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Tuesday 28 June 2016 | Published in Regional


WEST PAPUA – Indonesia has strongly rejected statements about West Papua by Vanuatu and Solomon Islands at the UN Human Rights Council session last week.

Delegates of the two Pacific Islands’ countries accused Indonesia of failing to prevent ongoing human rights abuses against West Papuans.

But Indonesia’s delegate at the session, Michael Tene, said Vanuatu and Solomon Islands’ statements showed a lack of understanding of Papua.

He said they were politically motivated in support of separatist groups which incite public disorder and terrorist attacks against civilians and security personnel.

“Indonesia as a democratic country is committed to promoting and protecting human rights, including by taking necessary steps to address the allegations of human rights violations and abuses in Papua,” Tene said.

“No one is perfect. We are always open to have dialogue on human rights issues, but we reject politicisation of these issues.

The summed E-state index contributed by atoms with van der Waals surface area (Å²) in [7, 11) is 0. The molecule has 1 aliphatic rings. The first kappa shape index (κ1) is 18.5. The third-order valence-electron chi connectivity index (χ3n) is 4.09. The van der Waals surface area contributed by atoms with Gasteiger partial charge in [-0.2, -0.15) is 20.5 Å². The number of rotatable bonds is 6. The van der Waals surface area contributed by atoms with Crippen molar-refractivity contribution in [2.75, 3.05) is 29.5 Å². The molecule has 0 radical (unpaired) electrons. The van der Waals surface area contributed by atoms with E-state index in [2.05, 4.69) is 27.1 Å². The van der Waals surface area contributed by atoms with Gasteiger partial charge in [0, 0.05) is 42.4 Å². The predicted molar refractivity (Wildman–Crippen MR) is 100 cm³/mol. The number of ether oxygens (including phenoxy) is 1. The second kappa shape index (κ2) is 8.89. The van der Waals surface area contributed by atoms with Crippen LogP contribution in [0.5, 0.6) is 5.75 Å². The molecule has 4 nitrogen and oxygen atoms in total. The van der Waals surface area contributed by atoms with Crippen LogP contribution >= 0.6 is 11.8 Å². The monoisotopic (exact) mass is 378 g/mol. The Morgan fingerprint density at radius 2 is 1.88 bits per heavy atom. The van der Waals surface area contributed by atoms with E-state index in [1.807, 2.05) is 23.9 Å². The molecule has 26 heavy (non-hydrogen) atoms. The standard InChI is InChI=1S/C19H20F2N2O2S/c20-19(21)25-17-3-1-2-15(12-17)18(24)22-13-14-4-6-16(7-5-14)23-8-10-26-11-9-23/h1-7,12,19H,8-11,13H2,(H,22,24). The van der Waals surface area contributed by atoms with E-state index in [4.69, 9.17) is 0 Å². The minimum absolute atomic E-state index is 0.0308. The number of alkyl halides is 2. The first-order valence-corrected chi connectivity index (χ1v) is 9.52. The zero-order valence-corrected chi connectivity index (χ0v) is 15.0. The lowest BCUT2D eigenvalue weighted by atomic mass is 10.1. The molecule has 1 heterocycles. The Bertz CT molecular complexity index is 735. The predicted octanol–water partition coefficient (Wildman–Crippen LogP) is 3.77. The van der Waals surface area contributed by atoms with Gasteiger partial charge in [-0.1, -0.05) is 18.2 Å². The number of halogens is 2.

“We deplore the way Solomon Islands and Vanuatu have abused this council and the universal principles of the promotion and protection of human rights by supporting the cause of separatism.”

He has described Vanuatu and Solomon Islands as being far from perfect on protection of human rights.

He said the two countries still face serious human rights problems, have rampant corruption in all segments of society and government, human trafficking, mistreatment of children and daily abuse of women.

“It would be for the betterment of their populations if the governments of Solomon Islands and Vanuatu give attention and priority to seriously address their respective own domestic human rights shortcomings.”

Indonesia’s government is pushing ahead with the establishment of a team tasked with addressing a number of cases of human rights abuses in Papua.

The team is being created under the Coordinating Minister of Political, Legal and Security Affairs, Luhut Pandjaitan.

This month he travelled to Papua with a number of regional ambassadors, including New Zealand’s Trevor Matheson, to monitor the handling of rights cases there.

However various Papuan provincial government and civil society figures were concerned that the team was not independent.

One of those is Karel Phil Erari, deputy chairman of the Alliance of Churches in Indonesia who said the team had not consulted with the main Papuan churches and others.

He wanted Jakarta to open an all-inclusive dialogue to address the abuses.

“We strongly urge the international community to urge Jakarta to end any kinds of human rights abuses exercised in Papua for the last fifty-three years.”

See full story on Solomon Islands’ criticism of Indonesia on human rights in West Papua on next page.